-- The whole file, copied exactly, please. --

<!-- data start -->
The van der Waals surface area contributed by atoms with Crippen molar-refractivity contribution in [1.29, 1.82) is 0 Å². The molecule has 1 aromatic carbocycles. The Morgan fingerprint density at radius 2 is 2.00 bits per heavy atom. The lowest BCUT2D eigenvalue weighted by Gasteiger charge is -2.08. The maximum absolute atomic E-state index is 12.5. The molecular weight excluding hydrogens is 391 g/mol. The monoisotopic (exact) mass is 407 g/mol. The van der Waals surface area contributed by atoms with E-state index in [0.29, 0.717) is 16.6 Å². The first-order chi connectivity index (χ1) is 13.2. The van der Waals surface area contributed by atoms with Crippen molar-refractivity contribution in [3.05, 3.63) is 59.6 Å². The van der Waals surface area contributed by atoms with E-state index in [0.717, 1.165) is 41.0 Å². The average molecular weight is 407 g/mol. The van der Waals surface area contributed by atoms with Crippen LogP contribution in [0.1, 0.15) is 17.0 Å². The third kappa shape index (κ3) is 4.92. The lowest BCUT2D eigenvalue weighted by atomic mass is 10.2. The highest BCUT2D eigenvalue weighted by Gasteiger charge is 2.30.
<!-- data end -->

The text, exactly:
The van der Waals surface area contributed by atoms with Crippen molar-refractivity contribution in [1.29, 1.82) is 0 Å². The molecule has 1 aromatic carbocycles. The Morgan fingerprint density at radius 2 is 2.00 bits per heavy atom. The lowest BCUT2D eigenvalue weighted by Gasteiger charge is -2.08. The maximum absolute atomic E-state index is 12.5. The molecular weight excluding hydrogens is 391 g/mol. The monoisotopic (exact) mass is 407 g/mol. The van der Waals surface area contributed by atoms with E-state index in [0.29, 0.717) is 16.6 Å². The first-order chi connectivity index (χ1) is 13.2. The van der Waals surface area contributed by atoms with Crippen molar-refractivity contribution in [3.05, 3.63) is 59.6 Å². The van der Waals surface area contributed by atoms with E-state index in [0.717, 1.165) is 41.0 Å². The average molecular weight is 407 g/mol. The van der Waals surface area contributed by atoms with Crippen LogP contribution in [0.1, 0.15) is 17.0 Å². The third kappa shape index (κ3) is 4.92. The lowest BCUT2D eigenvalue weighted by atomic mass is 10.2. The highest BCUT2D eigenvalue weighted by Gasteiger charge is 2.30.